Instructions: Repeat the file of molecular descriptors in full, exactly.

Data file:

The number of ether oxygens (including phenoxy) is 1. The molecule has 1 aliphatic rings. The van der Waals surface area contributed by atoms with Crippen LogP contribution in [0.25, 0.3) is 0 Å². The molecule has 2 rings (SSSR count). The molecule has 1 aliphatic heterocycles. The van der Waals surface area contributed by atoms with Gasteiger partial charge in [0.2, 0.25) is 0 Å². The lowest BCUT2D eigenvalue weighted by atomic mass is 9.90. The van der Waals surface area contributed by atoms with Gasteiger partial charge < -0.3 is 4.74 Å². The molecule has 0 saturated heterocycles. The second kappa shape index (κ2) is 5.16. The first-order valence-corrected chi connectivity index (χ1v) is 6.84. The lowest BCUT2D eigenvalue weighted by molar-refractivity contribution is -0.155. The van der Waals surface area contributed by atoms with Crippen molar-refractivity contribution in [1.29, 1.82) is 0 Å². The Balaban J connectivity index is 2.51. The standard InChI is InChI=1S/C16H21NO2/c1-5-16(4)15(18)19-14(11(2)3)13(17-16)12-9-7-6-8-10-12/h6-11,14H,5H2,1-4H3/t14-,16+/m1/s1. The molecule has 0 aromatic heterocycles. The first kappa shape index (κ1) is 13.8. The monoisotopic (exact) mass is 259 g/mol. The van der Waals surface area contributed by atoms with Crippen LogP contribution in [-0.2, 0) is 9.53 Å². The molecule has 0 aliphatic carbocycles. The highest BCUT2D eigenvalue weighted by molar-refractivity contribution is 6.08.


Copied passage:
The number of ether oxygens (including phenoxy) is 1. The molecule has 1 aliphatic rings. The van der Waals surface area contributed by atoms with Crippen LogP contribution in [0.25, 0.3) is 0 Å². The molecule has 2 rings (SSSR count). The molecule has 1 aliphatic heterocycles. The van der Waals surface area contributed by atoms with Gasteiger partial charge in [0.2, 0.25) is 0 Å². The lowest BCUT2D eigenvalue weighted by atomic mass is 9.90. The van der Waals surface area contributed by atoms with Gasteiger partial charge < -0.3 is 4.74 Å². The molecule has 0 saturated heterocycles. The second kappa shape index (κ2) is 5.16. The first-order valence-corrected chi connectivity index (χ1v) is 6.84. The lowest BCUT2D eigenvalue weighted by molar-refractivity contribution is -0.155. The van der Waals surface area contributed by atoms with Crippen molar-refractivity contribution in [1.29, 1.82) is 0 Å². The Balaban J connectivity index is 2.51. The standard InChI is InChI=1S/C16H21NO2/c1-5-16(4)15(18)19-14(11(2)3)13(17-16)12-9-7-6-8-10-12/h6-11,14H,5H2,1-4H3/t14-,16+/m1/s1. The molecule has 0 aromatic heterocycles. The first kappa shape index (κ1) is 13.8. The monoisotopic (exact) mass is 259 g/mol. The van der Waals surface area contributed by atoms with Crippen LogP contribution in [-0.2, 0) is 9.53 Å². The molecule has 0 aliphatic carbocycles. The highest BCUT2D eigenvalue weighted by molar-refractivity contribution is 6.08.